Can the super wealthy also be super virtuous?
Members of the "99 percent" often like to paint the 1 percenters--America's super-rich who control the majority of the nation's wealth--as greedy, self-interested, and devoid of moral virtue. But how do those on the other side of the wealth gap see themselves?
Journalist Chrystia Freeland gives us a glimpse in her new book  Plutocrats: The Rise of the New Global Super Rich and the Fall of Everyone Else. In an interview on National Public Radio this morning , Freeland had some interesting insight into who makes up the richest of the rich.
In some ways, they fit the stereotypes: They believe they've worked hard, they deserve their wealth, and if you didn't make it to the same level that's no one's fault but your own. They decry the overpaid American workers (tell that one to the Walmart employee making $8.90 an hour and struggling to buy his own lunch) and think Americans need to be more productive if they want to get ahead.
But what may take some by surprise is Freeland's assertion that the super rich see themselves as full of virtue. Here's how she explains the differing philosophies of the wealthy and President Barack Obama:
"In America," she says, "we have equated personal business success with public virtue. And to a certain extent, your moral and civic virtue could be measured by the size of your bank account."
But the president, Freeland adds, has been moving away from that equation, stating publicly that what's good for the people at the top may not be good for those in the middle. And that feels threatening to the 1 percent, she says. "People don't just want to be rich and successful, they want to be good. And I think it's really threatening to feel like, 'Wow, you mean I'm not as full of virtue and goodness as I thought I was?' "
Jesus, of course, was very clear  on what it will take for the rich to be worthy of entering the kingdom of God. And I don't recall a scripture passage where he says, "Give to the poor, but make sure they're working very hard and earning it first."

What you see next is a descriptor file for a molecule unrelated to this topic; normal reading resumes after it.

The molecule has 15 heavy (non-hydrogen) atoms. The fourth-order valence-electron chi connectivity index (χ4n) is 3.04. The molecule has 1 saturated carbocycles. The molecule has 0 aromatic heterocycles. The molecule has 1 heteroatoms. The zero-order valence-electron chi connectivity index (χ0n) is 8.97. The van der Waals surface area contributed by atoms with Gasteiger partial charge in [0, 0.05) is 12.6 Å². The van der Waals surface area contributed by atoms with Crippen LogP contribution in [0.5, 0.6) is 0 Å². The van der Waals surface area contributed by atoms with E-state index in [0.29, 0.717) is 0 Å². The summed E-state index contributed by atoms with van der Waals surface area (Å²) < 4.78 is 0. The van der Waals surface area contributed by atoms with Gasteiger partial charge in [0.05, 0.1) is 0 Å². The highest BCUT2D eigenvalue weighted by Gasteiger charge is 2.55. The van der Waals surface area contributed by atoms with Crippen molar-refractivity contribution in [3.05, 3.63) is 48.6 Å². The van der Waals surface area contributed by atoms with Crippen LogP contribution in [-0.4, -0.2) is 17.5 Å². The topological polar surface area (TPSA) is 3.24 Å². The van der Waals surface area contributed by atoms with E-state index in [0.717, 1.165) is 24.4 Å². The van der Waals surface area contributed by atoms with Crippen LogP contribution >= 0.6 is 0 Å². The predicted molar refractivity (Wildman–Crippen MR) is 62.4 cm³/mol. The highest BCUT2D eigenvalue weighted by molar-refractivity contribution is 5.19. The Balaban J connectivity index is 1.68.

Many have also argued that Jesus never says the rich should pay higher taxes so that the government can redistribute their wealth to the poor. How we should help the poor has thus become not a question of faith, but a political hot button issue that has people on both sides pointing to the Bible and the words of Jesus as a justification for their side of the argument.
So then, if the super wealthy want to be "full of virtue and goodness," as Freeland reports, how can they do it? For some (like billionaire Charles Feeney ), it might mean giving away as much of their fortune as possible to help close that growing gap between the have-way-too-muchs and the have-hardly-anythings.
For others, it might mean sinking big bucks into political campaigns and advocating for leaders and policies that will make it easier for hard working Americans at the bottom to break through and, even if they don't become 1 percenters, to at least make a decent living and put food on the family's table. And to the rest, it might mean fighting to keep things as they are, refusing to believe that the system in which they acquired (and keep) such vast wealth could possibly be keeping so many others in, or very close to, severe poverty.
Which approach would Jesus prefer? If only we could ask him, maybe we could quit arguing about whose side he's on and get to work on fixing the real problem.